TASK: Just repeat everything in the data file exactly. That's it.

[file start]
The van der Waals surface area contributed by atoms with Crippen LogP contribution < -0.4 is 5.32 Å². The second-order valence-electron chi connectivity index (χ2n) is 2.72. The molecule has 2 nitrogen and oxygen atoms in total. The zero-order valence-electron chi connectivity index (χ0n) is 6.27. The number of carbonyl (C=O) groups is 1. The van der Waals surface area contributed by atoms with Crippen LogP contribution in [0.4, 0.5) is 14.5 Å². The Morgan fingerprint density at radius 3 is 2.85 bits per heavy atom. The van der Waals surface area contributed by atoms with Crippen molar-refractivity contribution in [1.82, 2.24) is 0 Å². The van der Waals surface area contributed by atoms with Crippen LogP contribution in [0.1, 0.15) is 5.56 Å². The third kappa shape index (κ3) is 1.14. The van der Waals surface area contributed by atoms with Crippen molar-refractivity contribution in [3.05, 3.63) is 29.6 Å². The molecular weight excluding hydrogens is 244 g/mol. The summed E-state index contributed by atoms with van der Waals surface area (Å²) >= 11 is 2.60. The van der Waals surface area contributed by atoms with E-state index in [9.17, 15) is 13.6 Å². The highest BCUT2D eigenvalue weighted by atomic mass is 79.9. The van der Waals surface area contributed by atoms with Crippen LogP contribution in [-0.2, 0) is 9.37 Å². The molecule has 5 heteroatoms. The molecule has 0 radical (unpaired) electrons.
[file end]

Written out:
The van der Waals surface area contributed by atoms with Crippen LogP contribution < -0.4 is 5.32 Å². The second-order valence-electron chi connectivity index (χ2n) is 2.72. The molecule has 2 nitrogen and oxygen atoms in total. The zero-order valence-electron chi connectivity index (χ0n) is 6.27. The number of carbonyl (C=O) groups is 1. The van der Waals surface area contributed by atoms with Crippen LogP contribution in [0.4, 0.5) is 14.5 Å². The Morgan fingerprint density at radius 3 is 2.85 bits per heavy atom. The van der Waals surface area contributed by atoms with Crippen molar-refractivity contribution in [1.82, 2.24) is 0 Å². The van der Waals surface area contributed by atoms with Crippen LogP contribution in [0.1, 0.15) is 5.56 Å². The third kappa shape index (κ3) is 1.14. The van der Waals surface area contributed by atoms with Crippen molar-refractivity contribution in [3.05, 3.63) is 29.6 Å². The molecular weight excluding hydrogens is 244 g/mol. The summed E-state index contributed by atoms with van der Waals surface area (Å²) >= 11 is 2.60. The van der Waals surface area contributed by atoms with E-state index in [9.17, 15) is 13.6 Å². The highest BCUT2D eigenvalue weighted by atomic mass is 79.9. The van der Waals surface area contributed by atoms with Crippen LogP contribution in [-0.2, 0) is 9.37 Å². The molecule has 5 heteroatoms. The molecule has 0 radical (unpaired) electrons.